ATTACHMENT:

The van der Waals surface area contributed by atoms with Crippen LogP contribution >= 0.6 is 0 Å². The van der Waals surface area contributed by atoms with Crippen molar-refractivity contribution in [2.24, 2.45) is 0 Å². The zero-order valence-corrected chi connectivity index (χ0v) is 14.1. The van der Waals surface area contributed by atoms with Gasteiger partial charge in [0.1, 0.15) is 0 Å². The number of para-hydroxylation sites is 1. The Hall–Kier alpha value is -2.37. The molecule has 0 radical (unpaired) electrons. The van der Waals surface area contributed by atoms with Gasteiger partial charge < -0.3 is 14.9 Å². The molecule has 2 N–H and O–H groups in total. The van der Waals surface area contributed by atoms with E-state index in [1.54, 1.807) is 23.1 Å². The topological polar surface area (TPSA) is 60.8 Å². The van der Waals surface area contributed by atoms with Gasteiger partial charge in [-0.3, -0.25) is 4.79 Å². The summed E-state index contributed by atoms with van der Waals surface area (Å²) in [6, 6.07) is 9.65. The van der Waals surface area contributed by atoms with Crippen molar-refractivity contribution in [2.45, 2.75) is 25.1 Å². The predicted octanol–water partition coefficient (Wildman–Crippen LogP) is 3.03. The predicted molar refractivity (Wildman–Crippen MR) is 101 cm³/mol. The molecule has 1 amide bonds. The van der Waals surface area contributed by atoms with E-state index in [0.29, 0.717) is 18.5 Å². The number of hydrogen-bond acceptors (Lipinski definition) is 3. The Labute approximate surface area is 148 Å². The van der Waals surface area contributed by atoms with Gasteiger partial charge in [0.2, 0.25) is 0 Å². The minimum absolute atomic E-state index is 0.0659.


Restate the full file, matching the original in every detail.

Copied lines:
The van der Waals surface area contributed by atoms with Crippen LogP contribution >= 0.6 is 0 Å². The van der Waals surface area contributed by atoms with Crippen molar-refractivity contribution in [2.24, 2.45) is 0 Å². The zero-order valence-corrected chi connectivity index (χ0v) is 14.1. The van der Waals surface area contributed by atoms with Gasteiger partial charge in [0.1, 0.15) is 0 Å². The number of para-hydroxylation sites is 1. The Hall–Kier alpha value is -2.37. The molecule has 0 radical (unpaired) electrons. The van der Waals surface area contributed by atoms with Gasteiger partial charge < -0.3 is 14.9 Å². The molecule has 2 N–H and O–H groups in total. The van der Waals surface area contributed by atoms with E-state index in [1.54, 1.807) is 23.1 Å². The topological polar surface area (TPSA) is 60.8 Å². The van der Waals surface area contributed by atoms with Gasteiger partial charge in [-0.3, -0.25) is 4.79 Å². The summed E-state index contributed by atoms with van der Waals surface area (Å²) in [6, 6.07) is 9.65. The van der Waals surface area contributed by atoms with Crippen molar-refractivity contribution in [2.45, 2.75) is 25.1 Å². The predicted octanol–water partition coefficient (Wildman–Crippen LogP) is 3.03. The predicted molar refractivity (Wildman–Crippen MR) is 101 cm³/mol. The molecule has 1 amide bonds. The van der Waals surface area contributed by atoms with E-state index in [0.29, 0.717) is 18.5 Å². The number of hydrogen-bond acceptors (Lipinski definition) is 3. The Labute approximate surface area is 148 Å². The van der Waals surface area contributed by atoms with Gasteiger partial charge in [0.2, 0.25) is 0 Å². The minimum absolute atomic E-state index is 0.0659.